If you’re reading this then it is my 24th birthday! It’s been a LOOONG journey to get to this point and I couldn’t be more proud of my growth. As you may have learned, my first love is Hip-Hop; the culture, the rules, the music, and the legacy. I’ll be the first to tell you that I don’t know EVERYTHING but that is what being a student is about. You only learn what you pay close attention to. With that being said and a slice of bread, I want to share two of my earliest experiences with the culture. They may not mean much to you but I didn’t ask you =). Sike. Enjoy.
Story 1. Real Rap
It was, maybe, 2000 or 2001. My mother and I lived in East Baltimore on North Broadway, down the street from Johns Hopkins. One thing about my Mom is that she always opens our crib up to anyone who wants to visit. Our cousin Shawanda was coming to visit from South Carolina with her newlywed husband (I forgot his name so we’ll just call him Big Homie) to visit for the weekend. He was mad cool, down to earth, and loved rap. I was 8 or 9 years old so I still had to sneak to watch music videos and all that. My cousins teased me about it but now I understand why parents prohibit their kids from listening and watching content like that at a young age. However, at that age, I was still sneaking. Big Homie asked me did I like rap. I said yeah, showing him my Bow Wow “Beware of Dog” album. He laughed for like 45 seconds, crushing my young ego. He said, “Naw man I mean real rap.” Again, I showed him my Bow Wow CD. He laughed even harder. Big Homie sent me to his truck and told me to get the CD out of the glove box. I always wondered why was there a CD in the glove box and not in the middle compartment. Anyway, the CD was Snoop Dogg’s fifth album Tha Last Meal. The album was already out and I loved the singles “What’s My Name (Part 2)” & “Loosen Control” that he dropped. Big Homie told me I could have the CD and a gem. The gem was “Never think you know it all, but never let anyone make you feel stupid.” Mannnn I bumped that CD every day while my mom was at work. I used to wake early, cut the Dreamcast on, and play NBA 2K1 while blasting Tha Last Meal. Those were the days, ya dig? I don’t have that CD anymore, by the way. It got lost in storage. But that’s another story.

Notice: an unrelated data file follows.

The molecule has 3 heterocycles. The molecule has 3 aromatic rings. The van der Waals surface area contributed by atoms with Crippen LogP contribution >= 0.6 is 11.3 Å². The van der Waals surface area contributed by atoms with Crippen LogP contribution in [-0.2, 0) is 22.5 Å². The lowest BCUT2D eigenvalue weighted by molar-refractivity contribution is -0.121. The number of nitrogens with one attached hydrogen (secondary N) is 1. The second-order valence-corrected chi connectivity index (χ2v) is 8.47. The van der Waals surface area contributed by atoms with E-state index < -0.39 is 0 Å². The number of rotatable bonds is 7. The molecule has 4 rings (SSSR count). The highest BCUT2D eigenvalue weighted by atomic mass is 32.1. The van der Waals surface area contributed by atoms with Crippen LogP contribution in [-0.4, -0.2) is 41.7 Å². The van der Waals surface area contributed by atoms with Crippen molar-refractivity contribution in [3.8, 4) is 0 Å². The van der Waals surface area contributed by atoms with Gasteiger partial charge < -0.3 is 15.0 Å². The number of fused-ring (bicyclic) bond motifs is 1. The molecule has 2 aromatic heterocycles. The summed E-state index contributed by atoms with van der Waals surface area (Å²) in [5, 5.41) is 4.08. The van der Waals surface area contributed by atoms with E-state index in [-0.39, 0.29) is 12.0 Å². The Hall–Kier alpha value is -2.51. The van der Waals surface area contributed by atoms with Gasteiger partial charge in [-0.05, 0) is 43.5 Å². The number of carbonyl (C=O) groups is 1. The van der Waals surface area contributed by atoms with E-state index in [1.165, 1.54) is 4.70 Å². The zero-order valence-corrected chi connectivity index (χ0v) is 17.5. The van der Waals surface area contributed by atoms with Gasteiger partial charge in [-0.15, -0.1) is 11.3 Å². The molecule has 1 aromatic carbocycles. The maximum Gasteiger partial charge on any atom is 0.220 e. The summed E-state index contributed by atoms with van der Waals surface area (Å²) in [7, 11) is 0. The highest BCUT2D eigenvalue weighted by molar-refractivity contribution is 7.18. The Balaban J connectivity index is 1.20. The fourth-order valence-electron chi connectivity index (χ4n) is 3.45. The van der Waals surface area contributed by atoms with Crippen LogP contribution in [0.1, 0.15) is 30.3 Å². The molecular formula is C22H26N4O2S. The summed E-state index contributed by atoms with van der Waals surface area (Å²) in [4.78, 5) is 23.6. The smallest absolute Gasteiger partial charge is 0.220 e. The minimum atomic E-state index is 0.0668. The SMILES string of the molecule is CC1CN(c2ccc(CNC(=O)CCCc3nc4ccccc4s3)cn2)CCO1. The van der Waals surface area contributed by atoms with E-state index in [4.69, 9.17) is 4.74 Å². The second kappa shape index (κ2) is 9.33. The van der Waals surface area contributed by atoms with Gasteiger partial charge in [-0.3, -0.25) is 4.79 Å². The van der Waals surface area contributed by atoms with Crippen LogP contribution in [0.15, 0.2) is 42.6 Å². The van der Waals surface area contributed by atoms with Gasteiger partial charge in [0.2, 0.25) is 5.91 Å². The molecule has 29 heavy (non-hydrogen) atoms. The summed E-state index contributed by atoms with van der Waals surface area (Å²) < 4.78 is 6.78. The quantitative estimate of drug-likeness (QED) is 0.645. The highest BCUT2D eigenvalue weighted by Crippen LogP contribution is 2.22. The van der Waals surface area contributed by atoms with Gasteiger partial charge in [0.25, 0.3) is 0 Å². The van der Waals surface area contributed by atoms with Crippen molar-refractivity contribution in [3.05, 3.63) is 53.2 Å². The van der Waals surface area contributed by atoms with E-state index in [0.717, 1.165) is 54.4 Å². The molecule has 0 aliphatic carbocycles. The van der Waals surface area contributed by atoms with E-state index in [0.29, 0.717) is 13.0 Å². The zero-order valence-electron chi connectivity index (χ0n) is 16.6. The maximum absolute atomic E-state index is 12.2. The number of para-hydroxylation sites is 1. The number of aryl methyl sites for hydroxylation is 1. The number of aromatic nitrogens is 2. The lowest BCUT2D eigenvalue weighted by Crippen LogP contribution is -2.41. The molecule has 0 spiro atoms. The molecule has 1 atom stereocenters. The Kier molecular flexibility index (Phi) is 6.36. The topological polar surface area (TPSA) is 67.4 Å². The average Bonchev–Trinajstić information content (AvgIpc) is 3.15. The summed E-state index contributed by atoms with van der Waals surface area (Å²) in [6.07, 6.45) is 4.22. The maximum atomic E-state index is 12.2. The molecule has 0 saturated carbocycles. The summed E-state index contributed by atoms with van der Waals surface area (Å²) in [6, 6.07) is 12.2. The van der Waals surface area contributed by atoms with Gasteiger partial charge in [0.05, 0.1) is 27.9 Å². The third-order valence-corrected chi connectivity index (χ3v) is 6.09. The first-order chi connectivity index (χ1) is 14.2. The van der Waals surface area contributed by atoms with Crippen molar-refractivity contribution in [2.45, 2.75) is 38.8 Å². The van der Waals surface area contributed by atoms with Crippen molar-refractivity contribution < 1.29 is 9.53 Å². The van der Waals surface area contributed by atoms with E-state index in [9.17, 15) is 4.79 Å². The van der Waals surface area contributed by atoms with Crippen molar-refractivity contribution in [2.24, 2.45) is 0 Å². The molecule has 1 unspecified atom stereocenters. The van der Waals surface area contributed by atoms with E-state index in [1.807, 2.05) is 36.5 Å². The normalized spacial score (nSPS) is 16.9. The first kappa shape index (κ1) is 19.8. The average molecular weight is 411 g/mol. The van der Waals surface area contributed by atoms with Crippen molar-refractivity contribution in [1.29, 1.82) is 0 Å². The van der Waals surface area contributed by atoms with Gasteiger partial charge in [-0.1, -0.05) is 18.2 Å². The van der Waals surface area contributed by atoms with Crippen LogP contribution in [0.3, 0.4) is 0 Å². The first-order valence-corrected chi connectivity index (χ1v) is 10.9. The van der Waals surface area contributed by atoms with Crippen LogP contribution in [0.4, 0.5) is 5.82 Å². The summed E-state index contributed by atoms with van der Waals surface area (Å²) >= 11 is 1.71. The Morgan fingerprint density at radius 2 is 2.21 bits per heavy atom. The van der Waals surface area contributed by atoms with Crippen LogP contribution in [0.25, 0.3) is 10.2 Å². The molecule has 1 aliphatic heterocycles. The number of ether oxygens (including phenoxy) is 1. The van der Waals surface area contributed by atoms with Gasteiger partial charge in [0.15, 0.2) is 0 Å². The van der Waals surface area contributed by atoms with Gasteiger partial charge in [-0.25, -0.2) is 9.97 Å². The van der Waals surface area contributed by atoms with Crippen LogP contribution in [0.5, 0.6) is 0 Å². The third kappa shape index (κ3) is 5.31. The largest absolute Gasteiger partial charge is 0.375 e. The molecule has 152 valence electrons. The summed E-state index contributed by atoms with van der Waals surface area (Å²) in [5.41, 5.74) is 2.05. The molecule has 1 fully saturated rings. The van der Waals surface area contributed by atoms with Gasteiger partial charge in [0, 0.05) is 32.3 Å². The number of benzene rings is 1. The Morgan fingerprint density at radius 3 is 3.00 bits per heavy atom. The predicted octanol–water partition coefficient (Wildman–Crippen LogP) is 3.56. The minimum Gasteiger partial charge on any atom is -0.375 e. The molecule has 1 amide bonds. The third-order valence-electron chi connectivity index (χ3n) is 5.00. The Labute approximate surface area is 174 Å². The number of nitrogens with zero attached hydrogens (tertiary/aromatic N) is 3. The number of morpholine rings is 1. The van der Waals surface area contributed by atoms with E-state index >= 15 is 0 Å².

Story 2. My Intro to 3-6 and Project Pat
8th Grade!!! That was one of the transitional periods in my life. 10 years ago to be exact. Every morning my godmother would drop my bro (Free Keon) and me off to Before Care at Roland Park Elementary Middle where we attended. We geeked every morning; making up jokes, making fun of each other, and living carefree. My bro Brian aka Grip and I used to talk hip-hop all the time. He loved Common and I loved Lil Flip. So those “opposites attract like magnets.” *Jay-Z voice* One day he brought his CD player to school and had the Three 6 Mafia Album Da Unbreakables on it. I had heard of the album but never listened to it. I knew the anthem Ridin Spinners was on there but that was about it. I heard of Three 6 maybe five or six years prior when my older cousins used to walk around the house playing their music. Of course, Sippin on some Sizzurp was the biggest song in 2000, in my opinion. Grip let me have the CD in exchange for a CD of mine. I honestly don’t remember what I gave him. It might have been Ludacris Chicken N Beer. That was the year Three 6 had dropped their Most Known Unknown album with the classic Stay Fly anthem as their lead single. My stepbrother had bought that CD home. I always took that and Da Unbreakables to school, going crazy over the anthems Three 6 were loved for. Moving on to spring ’06, I met my near and dear friend to this day, Nikia Wright. We made an instant connection, sharing a love for Three 6 music. Nikia had a bigger infatuation with Project Pat, who I always knew for the hilarious classic Chickenhead. She told me to start from the beginning and listen to his first album Ghetty Green. The next year in 9th grade, my guy Eric gave me about 7-8 Three 6 CDs, one of them being Project Pat Ghetty Green!! My life has not been the same since. I stand by the statement that Project Pat is the original Trap God. His first four albums had some of the best storytelling I have ever heard. Thanks to DJ Paul and Juicy J’s production, Pat was able to provide a variety of concepts and anthems that still wow me to this very day…in the last hour.
Those are just 2 of many stories from the Love Story of Lito and Hip-Hop. I might drop one every month, ya dig? Thanks for reading. If you haven’t yet, wish me a happy birthday and share this post! Well, every post you see that says UncommonRealist ya dig?
Karlito Freeze #24